At first the family traveled to Varazdin, a city in Croatia, where they stayed for nearly a month. “When it became dangerous in Varazdin,” as my grandmother wrote, the family boarded a train back to Zagreb. But when they got back, they discovered their apartment had been expropriated by the Ustashe and they spent the next 10 days going from one relative to another. Then they set out again, this time for Slovenia, which was under Italian occupation.
“It was very cold and there was deep snow,” my grandmother Matilda wrote. “We stood and waited quietly. Our son was quiet too. After about half an hour, the guide returned and told us to follow him in silence. And so we came to the dock on the river. A boat was waiting for us there, and it took us to the opposite bank ... When we got to the other side of the river it was hard to get out of the boat because there was a hill and the snow was almost up to our necks, but somehow we made it. Then we kept on walking in the snow. After waking for about an hour we came to Rakovica, which belonged to Italy already by then. Pavel walked some of the time, we carried him some of the time, he was very tired and sleepy, but he did well. He was a good boy.”
On February 19, at six in the evening, the family boarded a train once again − this time heading for Ljubljana, Slovenia: “We were sitting there, afraid. We had some papers but still we were afraid because they weren’t regular papers and we thought they’d know that we were Jews ... You hear all kinds of things, that they follow people without documents.
Luckily, no one stopped us, because if they had we would have been taken to prison and from there to you know where ... Pavel fell asleep and he slept until we reached Ljubljana, and we didn’t speak at all the entire way because we didn’t want anyone to hear us speaking Croatian ... We were lucky; on that day there was no inspection on the train and we made it to Ljubljana okay.”
The family stayed in Ljubljana for about three months. Dori (my grandfather Rudolf’s brother) and his wife Blazica and their daughter Ljerrka (later Liora) had arrived in the city not long before them. For the first three weeks, when they were unable to rent a room, the family stayed in a hotel.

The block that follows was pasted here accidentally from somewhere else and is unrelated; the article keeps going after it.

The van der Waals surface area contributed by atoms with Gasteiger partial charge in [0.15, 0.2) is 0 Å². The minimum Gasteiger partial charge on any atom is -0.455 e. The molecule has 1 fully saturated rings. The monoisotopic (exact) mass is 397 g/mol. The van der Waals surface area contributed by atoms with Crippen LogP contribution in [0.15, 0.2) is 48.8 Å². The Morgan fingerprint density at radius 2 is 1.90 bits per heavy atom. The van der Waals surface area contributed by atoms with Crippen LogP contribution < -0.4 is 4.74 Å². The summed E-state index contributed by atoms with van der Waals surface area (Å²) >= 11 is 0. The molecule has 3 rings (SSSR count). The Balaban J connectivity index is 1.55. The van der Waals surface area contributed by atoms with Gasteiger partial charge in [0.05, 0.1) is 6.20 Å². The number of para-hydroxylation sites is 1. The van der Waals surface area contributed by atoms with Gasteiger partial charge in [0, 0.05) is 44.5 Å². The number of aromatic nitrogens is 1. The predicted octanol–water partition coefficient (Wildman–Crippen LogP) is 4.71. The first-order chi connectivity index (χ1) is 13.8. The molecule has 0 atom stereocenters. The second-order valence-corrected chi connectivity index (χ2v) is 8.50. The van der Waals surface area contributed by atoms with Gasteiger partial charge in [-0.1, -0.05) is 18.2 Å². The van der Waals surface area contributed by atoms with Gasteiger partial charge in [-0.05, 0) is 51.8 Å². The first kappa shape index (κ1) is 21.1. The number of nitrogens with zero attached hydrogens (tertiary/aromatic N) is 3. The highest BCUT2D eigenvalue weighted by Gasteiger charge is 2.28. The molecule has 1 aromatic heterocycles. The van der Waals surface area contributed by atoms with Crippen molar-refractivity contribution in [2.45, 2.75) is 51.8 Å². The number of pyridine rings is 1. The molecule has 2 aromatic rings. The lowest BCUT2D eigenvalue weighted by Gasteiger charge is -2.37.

“It was very hard to find a private room,” Matilda wrote, “because besides the many Jewish refugees in Ljubljana, there were also about 30,000 refugees from other areas that had been occupied by the Germans. The Slovenia region was under Italian occupation and (was) much more comfortable.” They eventually found a room and “finally we could feel a little free of the fear of the past year,” she wrote.
After three months, they obtained permission to go to Italy. “On May 21, 1942, at eight in the morning, we took the train to Venice, where we walked around a little. At two in the afternoon, we went to the hotel and it was nice. We knew that these would be our last nice days, perhaps forever. We walked around Venice and also sailed in a gondola and Pavel was very happy; it was nice. We saw the Lido and some other places, and the next afternoon we continued to Milan.”
From Milan, they made their way to the Como province, and when they registered at the police station they were told that they had to live in Argegno, which Matilda describes in her diary as a pleasant lakefront resort town. They arrived there on May 25 and went to register with the police inspector. “He welcomed us quite nicely and said that we would feel good here − that enemies were treated well here, too,” Matilda wrote.